The Buncombe County district attorney oversees a growing court system with a big caseload. The holder of this office has considerable power over how individual cases are handled, whether plea bargains are made, and how crimes are punished (or not) by the court system.
For 20 years, Democrat Ron Moore has been top gun at the county courthouse, and for the last 12, he's run unopposed in the general election. But this year is different. Republican Bridgette Odom, a Buncombe County native who once worked as an assistant DA under Moore and is now in private practice as a defense attorney, says the time has come for a new face in the DA’s office.
“I have a new perspective; I've seen all sides of the issue,” Odom tells Xpress. “I have a broad perspective on poverty, crime, family dynamics and how the whole process ties together. Ron's been doing strictly prosecutions for 20 years. When you see things from just the DA's side, you get narrow in your focus.”
Moore, though, defends his record, citing his experience and adaptation to a rapidly growing caseload.
“We still continue to deal with a tremendous volume of cases on a daily basis. As our population grows, we deal with more cases, even though our crime rate's down,” he notes. “We've pleaded over 3,000 felonies in District Court — that meant they didn't come up here to Superior Court — and that gives us more time to devote to serious cases and try more of them. We figure we've saved the state $2.6 million, and the sheriff hasn't had to hire more jailers. We continue to try to work in a court system that has always been underfunded and probably always will be.”
But Odom says improvements are needed in everything from training to bail bonds (“The DA needs to participate in those decisions; you have people get out and recommit offenses”) to the way prosecutions are carried out.
“The way domestic-violence cases are handled needs to be changed,” she maintains. “Currently the DA's office allows the victim to make the decision about whether or not to proceed, and in many circumstances, there's enough evidence without solely having to rely on the victim.”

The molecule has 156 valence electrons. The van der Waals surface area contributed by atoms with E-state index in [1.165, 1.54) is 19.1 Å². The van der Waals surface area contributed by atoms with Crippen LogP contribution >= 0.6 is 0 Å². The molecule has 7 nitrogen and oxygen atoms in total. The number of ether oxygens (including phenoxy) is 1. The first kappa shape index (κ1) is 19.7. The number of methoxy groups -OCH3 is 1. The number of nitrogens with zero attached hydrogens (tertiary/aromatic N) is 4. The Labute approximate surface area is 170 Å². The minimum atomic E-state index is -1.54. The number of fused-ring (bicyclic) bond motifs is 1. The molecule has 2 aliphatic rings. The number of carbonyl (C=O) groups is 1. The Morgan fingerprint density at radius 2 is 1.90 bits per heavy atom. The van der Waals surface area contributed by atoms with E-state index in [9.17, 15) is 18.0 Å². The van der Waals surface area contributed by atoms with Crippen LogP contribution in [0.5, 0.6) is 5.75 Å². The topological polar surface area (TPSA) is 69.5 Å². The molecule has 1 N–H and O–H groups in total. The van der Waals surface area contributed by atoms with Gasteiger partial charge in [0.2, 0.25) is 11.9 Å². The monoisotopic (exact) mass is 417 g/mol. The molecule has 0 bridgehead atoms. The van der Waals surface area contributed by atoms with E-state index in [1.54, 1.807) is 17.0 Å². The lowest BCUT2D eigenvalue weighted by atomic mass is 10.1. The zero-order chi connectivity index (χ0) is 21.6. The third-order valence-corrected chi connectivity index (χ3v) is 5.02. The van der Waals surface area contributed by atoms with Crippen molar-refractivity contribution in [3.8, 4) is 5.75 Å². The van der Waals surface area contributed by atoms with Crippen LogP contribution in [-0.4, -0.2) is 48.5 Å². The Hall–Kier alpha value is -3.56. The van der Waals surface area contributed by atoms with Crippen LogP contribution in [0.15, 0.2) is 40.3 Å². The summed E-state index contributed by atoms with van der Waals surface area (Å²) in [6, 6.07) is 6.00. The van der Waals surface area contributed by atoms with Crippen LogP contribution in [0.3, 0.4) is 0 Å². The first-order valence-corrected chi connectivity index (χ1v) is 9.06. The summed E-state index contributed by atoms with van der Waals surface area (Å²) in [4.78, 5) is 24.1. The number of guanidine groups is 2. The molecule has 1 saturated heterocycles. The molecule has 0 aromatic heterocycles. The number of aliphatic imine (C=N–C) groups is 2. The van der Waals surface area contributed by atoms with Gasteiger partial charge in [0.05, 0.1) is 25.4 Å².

According to Odom, Moore's office cuts too many plea bargains, “especially with regard to sexual-assault crimes. I do understand that there's a system and a process — you can't bog the court system down with too many trials — but I understand there are many cases that could go to trial but don't.”
Moore, however, says: “We don't have that much court time. … In the state of North Carolina, less than 2 percent of the cases go to jury trial. We have tried, in the time I've been here, between 40 and 93 trials a year. When I first got here, we had 30 pending murder cases, and we tried 11 of them the first year. We established that we could and would try you. We've always tried to deal from a position of strength in the plea deals we make.”
Citing such steps as disposing of traffic tickets quickly, helping establish Nuisance Court (“1,500 hours of community service in seven months”) and the worthless-check program (“$1 million in fee revenues”), Moore maintains that on his watch, Buncombe County has achieved a more efficient court system with “one of the most current dockets in the state.”
For her part, Odom has a number of suggestions for making the system work better. She supports separating Traffic Court “to make it in-and-out, quick and efficient” and promises to continue the Nuisance Court program. Odom also says she'll “reach out to the community, the agencies that provide support, have an open door and just be accessible.”
Moore, meanwhile, stresses his experience. “You run a small company every day. I've spent a signficant amount of time down in the Legislature, trying to get laws passed or stop bad things from happening. That experience, building the network and the friendships, is something that takes some time to get.”
— David Forbes can be reached at 251-1333, ext. 137, or email@example.com.